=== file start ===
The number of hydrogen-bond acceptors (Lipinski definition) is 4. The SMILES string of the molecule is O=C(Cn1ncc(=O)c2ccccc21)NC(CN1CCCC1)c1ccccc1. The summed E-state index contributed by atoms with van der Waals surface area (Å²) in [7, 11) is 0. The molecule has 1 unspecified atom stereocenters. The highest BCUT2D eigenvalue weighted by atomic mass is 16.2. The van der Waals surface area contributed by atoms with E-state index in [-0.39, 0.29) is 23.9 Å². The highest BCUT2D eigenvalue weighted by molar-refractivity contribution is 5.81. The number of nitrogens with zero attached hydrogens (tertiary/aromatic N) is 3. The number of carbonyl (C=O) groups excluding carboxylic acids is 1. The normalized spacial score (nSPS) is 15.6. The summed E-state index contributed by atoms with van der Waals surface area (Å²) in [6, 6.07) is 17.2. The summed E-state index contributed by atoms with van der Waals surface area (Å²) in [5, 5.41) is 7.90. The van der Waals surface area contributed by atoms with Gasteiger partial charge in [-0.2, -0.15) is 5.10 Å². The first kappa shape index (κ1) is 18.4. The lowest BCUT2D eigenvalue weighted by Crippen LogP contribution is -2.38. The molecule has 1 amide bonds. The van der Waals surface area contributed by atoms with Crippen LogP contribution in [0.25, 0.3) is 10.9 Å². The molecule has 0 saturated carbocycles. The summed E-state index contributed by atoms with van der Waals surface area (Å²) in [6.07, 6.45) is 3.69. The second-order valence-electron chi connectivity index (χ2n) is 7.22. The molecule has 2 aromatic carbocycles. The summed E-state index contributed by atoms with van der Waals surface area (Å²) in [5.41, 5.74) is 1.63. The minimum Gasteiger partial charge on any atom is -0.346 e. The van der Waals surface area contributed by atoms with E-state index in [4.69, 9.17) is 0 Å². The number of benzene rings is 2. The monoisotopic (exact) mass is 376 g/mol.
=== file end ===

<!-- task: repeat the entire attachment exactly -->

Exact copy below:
The number of hydrogen-bond acceptors (Lipinski definition) is 4. The SMILES string of the molecule is O=C(Cn1ncc(=O)c2ccccc21)NC(CN1CCCC1)c1ccccc1. The summed E-state index contributed by atoms with van der Waals surface area (Å²) in [7, 11) is 0. The molecule has 1 unspecified atom stereocenters. The highest BCUT2D eigenvalue weighted by atomic mass is 16.2. The van der Waals surface area contributed by atoms with E-state index in [-0.39, 0.29) is 23.9 Å². The highest BCUT2D eigenvalue weighted by molar-refractivity contribution is 5.81. The number of nitrogens with zero attached hydrogens (tertiary/aromatic N) is 3. The number of carbonyl (C=O) groups excluding carboxylic acids is 1. The normalized spacial score (nSPS) is 15.6. The summed E-state index contributed by atoms with van der Waals surface area (Å²) in [6, 6.07) is 17.2. The summed E-state index contributed by atoms with van der Waals surface area (Å²) in [5, 5.41) is 7.90. The van der Waals surface area contributed by atoms with Gasteiger partial charge in [-0.2, -0.15) is 5.10 Å². The first kappa shape index (κ1) is 18.4. The lowest BCUT2D eigenvalue weighted by Crippen LogP contribution is -2.38. The molecule has 1 amide bonds. The van der Waals surface area contributed by atoms with Crippen LogP contribution in [0.25, 0.3) is 10.9 Å². The molecule has 0 saturated carbocycles. The summed E-state index contributed by atoms with van der Waals surface area (Å²) in [6.07, 6.45) is 3.69. The second-order valence-electron chi connectivity index (χ2n) is 7.22. The molecule has 2 aromatic carbocycles. The summed E-state index contributed by atoms with van der Waals surface area (Å²) in [5.41, 5.74) is 1.63. The minimum Gasteiger partial charge on any atom is -0.346 e. The van der Waals surface area contributed by atoms with E-state index in [4.69, 9.17) is 0 Å². The number of benzene rings is 2. The monoisotopic (exact) mass is 376 g/mol.